In yesterday's green issue of the New York Times Magazine Michael Pollan makes a case in his piece titled "Why Bother?" for growing our own food as a way to rein in our global warming emissions. The author of In Defense of Food, The Omnivore's Dilemma, and Botany of Desire says laws and money are simply not enough to make a real difference without personal actions. He's right that each lifestyle change we make—whether commuting by foot, changing a light bulb, or toting a canvas bag— takes us one step closer to demanding massive change. But I have to ask: If we only have maybe eight years left to cut global warming emissions and head off disaster, do we have time for everyone to take baby steps to their lawmakers' doorsteps?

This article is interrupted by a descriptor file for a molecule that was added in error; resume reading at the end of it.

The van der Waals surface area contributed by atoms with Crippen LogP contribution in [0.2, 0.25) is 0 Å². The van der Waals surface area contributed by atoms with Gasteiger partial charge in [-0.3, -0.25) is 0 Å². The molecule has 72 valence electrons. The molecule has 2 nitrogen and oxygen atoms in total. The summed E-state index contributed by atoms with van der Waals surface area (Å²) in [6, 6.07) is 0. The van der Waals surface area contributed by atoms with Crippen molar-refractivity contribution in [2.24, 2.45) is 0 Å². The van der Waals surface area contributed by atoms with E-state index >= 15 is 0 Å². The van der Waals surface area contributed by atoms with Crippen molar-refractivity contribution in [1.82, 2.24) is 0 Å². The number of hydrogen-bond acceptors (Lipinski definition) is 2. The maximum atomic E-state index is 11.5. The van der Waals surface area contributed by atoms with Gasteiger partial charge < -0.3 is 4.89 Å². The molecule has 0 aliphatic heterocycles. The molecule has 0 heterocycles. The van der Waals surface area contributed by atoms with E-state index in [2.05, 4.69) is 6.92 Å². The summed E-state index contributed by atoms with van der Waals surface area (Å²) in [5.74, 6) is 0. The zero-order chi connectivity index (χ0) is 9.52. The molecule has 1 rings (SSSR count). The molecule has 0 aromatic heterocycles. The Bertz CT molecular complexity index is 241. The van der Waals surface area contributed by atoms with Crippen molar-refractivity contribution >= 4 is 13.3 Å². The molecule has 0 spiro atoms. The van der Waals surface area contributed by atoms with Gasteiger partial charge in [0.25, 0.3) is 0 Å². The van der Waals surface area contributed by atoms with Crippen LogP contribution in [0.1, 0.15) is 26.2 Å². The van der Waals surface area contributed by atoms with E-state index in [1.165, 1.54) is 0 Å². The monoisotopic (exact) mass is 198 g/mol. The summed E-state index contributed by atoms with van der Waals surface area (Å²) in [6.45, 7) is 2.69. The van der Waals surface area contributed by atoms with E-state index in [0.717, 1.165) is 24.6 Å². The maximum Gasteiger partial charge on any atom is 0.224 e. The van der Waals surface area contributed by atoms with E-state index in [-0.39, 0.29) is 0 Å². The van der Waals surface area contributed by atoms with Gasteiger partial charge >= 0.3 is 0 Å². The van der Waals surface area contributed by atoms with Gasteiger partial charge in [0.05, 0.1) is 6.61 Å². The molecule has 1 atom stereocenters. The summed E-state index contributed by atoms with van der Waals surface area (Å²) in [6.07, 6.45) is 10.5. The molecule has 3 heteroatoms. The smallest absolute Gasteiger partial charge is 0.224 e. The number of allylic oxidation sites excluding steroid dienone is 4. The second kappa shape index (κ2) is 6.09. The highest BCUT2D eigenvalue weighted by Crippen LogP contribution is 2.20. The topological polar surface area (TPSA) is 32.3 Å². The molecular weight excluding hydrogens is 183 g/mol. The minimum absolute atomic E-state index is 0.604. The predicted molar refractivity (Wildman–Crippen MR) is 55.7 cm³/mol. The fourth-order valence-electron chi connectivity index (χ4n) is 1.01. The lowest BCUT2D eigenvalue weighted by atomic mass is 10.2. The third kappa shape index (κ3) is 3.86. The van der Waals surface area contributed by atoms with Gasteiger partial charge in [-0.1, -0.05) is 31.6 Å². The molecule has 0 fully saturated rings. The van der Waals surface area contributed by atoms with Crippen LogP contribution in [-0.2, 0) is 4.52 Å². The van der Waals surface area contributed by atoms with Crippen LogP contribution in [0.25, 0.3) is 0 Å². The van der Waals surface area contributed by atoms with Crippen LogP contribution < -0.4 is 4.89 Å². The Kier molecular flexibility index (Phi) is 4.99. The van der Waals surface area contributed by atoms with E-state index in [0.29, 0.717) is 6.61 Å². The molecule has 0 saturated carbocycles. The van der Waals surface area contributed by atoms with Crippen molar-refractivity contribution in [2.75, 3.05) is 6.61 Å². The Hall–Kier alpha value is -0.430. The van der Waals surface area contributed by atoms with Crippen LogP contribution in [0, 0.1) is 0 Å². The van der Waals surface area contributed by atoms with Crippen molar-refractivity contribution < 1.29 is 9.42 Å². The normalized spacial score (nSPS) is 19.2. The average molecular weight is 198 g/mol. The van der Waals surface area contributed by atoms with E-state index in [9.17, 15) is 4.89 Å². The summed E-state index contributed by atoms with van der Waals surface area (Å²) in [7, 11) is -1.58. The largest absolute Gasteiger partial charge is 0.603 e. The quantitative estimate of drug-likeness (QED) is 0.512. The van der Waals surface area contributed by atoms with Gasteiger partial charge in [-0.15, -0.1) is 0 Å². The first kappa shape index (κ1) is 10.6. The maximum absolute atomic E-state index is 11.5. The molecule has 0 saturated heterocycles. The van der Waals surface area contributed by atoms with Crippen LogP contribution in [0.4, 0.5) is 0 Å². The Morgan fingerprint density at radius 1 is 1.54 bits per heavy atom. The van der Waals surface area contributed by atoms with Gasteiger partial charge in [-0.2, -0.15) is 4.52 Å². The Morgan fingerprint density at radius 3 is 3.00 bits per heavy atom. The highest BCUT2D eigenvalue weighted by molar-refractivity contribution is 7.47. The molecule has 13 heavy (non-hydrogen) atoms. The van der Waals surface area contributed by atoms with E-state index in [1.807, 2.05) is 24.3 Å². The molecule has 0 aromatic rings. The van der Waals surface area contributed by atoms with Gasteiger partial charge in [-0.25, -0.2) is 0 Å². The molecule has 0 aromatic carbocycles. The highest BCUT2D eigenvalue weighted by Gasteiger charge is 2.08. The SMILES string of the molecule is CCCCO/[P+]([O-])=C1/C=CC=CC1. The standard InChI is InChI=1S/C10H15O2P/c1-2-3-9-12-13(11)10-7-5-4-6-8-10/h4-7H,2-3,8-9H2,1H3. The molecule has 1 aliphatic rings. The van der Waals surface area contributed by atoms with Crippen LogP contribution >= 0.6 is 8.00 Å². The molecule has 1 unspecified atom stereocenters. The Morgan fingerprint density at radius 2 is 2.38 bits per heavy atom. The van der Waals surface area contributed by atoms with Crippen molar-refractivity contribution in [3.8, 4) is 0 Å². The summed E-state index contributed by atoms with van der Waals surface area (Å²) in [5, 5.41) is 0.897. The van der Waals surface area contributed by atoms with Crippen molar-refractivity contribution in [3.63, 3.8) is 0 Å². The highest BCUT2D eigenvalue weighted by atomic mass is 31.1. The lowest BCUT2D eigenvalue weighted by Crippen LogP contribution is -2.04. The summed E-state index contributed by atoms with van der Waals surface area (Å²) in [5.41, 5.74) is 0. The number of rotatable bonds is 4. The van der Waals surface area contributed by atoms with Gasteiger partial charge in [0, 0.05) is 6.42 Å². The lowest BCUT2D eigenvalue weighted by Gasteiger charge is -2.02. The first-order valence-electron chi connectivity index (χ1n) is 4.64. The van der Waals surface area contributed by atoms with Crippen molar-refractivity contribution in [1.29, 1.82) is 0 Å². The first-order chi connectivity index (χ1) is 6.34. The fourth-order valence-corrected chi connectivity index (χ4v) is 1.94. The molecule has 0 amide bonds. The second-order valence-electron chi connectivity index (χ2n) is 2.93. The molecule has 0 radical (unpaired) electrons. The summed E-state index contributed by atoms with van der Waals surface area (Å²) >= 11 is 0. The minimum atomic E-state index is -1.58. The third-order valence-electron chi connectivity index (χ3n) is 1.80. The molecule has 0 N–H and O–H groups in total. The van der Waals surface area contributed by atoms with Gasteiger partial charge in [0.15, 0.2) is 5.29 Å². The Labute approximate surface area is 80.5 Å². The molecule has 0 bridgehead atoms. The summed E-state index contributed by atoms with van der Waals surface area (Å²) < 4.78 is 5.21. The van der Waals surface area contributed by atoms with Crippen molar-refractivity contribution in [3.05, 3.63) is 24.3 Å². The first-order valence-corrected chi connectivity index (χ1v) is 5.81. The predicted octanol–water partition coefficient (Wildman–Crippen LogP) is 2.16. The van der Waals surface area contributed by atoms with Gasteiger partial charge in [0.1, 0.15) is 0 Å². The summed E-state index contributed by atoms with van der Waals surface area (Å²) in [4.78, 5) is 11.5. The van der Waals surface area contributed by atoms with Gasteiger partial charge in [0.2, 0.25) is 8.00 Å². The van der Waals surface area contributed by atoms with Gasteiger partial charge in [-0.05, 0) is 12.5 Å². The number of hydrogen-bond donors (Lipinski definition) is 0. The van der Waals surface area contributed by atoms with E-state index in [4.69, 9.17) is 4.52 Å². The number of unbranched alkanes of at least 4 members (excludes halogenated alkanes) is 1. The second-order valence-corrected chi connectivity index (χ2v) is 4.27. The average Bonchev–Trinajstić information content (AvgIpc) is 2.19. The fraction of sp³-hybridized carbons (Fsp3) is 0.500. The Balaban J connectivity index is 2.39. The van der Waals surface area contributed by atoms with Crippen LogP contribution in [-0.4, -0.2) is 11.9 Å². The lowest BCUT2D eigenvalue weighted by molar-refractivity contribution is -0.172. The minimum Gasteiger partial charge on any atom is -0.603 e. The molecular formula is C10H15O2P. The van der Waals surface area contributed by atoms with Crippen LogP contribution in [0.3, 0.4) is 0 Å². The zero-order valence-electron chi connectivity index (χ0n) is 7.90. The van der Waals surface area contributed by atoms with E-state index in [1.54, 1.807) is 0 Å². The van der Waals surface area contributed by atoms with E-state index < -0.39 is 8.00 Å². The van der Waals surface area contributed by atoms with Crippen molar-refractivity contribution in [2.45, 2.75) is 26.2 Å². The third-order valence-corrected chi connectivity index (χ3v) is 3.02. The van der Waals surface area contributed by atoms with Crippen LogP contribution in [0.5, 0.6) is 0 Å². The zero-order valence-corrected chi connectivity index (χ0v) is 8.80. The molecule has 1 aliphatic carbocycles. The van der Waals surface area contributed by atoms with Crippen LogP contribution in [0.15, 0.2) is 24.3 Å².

I only read Pollan's article today because I was busy in my garden all weekend, happily unplugged and readying my planting beds for a productive summer. These personal steps felt great, but let's not underestimate the power of a visionary leader who says we're going to boldly tackle this climate change problem as if he (or she) were John F. Kennedy announcing the Apollo Project to send a man to the moon. (Check out the book "Apollo's Fire.)
Remember what Kennedy said on May 25, 1961? "First, I believe that this nation should commit itself to achieving the goal, before this decade is out, of landing a man on the Moon and returning him safely to the Earth. No single space project in this period will be more impressive to mankind, or more important in the long-range exploration of space; and none will be so difficult or expensive to accomplish."
The Apollo program changed our lives, and spurred major advances in all fields of research, including telecommunications, aviation, and computers. What if our next president were to make the same kind of declaration about global warming? What might our future be like then?